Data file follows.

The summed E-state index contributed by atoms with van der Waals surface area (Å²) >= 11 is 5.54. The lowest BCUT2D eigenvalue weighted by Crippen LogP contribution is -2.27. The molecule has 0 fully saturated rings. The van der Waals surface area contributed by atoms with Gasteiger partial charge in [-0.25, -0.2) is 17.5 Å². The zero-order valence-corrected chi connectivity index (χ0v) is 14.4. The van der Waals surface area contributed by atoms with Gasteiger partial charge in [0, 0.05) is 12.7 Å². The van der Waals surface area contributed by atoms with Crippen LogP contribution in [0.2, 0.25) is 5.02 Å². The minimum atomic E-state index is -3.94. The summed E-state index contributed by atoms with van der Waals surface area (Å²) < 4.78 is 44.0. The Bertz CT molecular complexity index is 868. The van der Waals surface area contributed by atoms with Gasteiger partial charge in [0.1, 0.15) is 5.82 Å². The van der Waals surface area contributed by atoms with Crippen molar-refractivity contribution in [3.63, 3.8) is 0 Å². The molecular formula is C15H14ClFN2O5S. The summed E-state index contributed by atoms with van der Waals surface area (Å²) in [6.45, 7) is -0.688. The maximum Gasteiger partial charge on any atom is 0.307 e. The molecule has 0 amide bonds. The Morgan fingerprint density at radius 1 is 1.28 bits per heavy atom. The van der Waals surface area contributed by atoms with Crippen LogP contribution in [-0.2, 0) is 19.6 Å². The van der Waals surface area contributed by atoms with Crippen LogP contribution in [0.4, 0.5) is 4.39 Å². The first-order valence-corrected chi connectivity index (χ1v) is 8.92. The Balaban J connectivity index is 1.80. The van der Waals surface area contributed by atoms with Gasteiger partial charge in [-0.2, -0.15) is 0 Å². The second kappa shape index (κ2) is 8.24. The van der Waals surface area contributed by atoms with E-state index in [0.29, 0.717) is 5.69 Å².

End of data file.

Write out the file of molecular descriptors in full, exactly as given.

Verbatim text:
The summed E-state index contributed by atoms with van der Waals surface area (Å²) >= 11 is 5.54. The lowest BCUT2D eigenvalue weighted by Crippen LogP contribution is -2.27. The molecule has 0 fully saturated rings. The van der Waals surface area contributed by atoms with Gasteiger partial charge in [-0.25, -0.2) is 17.5 Å². The zero-order valence-corrected chi connectivity index (χ0v) is 14.4. The van der Waals surface area contributed by atoms with Gasteiger partial charge in [0, 0.05) is 12.7 Å². The van der Waals surface area contributed by atoms with Crippen LogP contribution in [0.2, 0.25) is 5.02 Å². The minimum atomic E-state index is -3.94. The summed E-state index contributed by atoms with van der Waals surface area (Å²) < 4.78 is 44.0. The Bertz CT molecular complexity index is 868. The van der Waals surface area contributed by atoms with Gasteiger partial charge in [0.1, 0.15) is 5.82 Å². The van der Waals surface area contributed by atoms with Crippen molar-refractivity contribution in [3.63, 3.8) is 0 Å². The molecular formula is C15H14ClFN2O5S. The summed E-state index contributed by atoms with van der Waals surface area (Å²) in [6.45, 7) is -0.688. The maximum Gasteiger partial charge on any atom is 0.307 e. The molecule has 0 amide bonds. The Morgan fingerprint density at radius 1 is 1.28 bits per heavy atom. The van der Waals surface area contributed by atoms with Crippen LogP contribution in [-0.2, 0) is 19.6 Å². The van der Waals surface area contributed by atoms with Crippen LogP contribution in [0.4, 0.5) is 4.39 Å². The first-order valence-corrected chi connectivity index (χ1v) is 8.92. The Balaban J connectivity index is 1.80. The van der Waals surface area contributed by atoms with Gasteiger partial charge in [-0.2, -0.15) is 0 Å². The second kappa shape index (κ2) is 8.24. The van der Waals surface area contributed by atoms with E-state index in [0.29, 0.717) is 5.69 Å².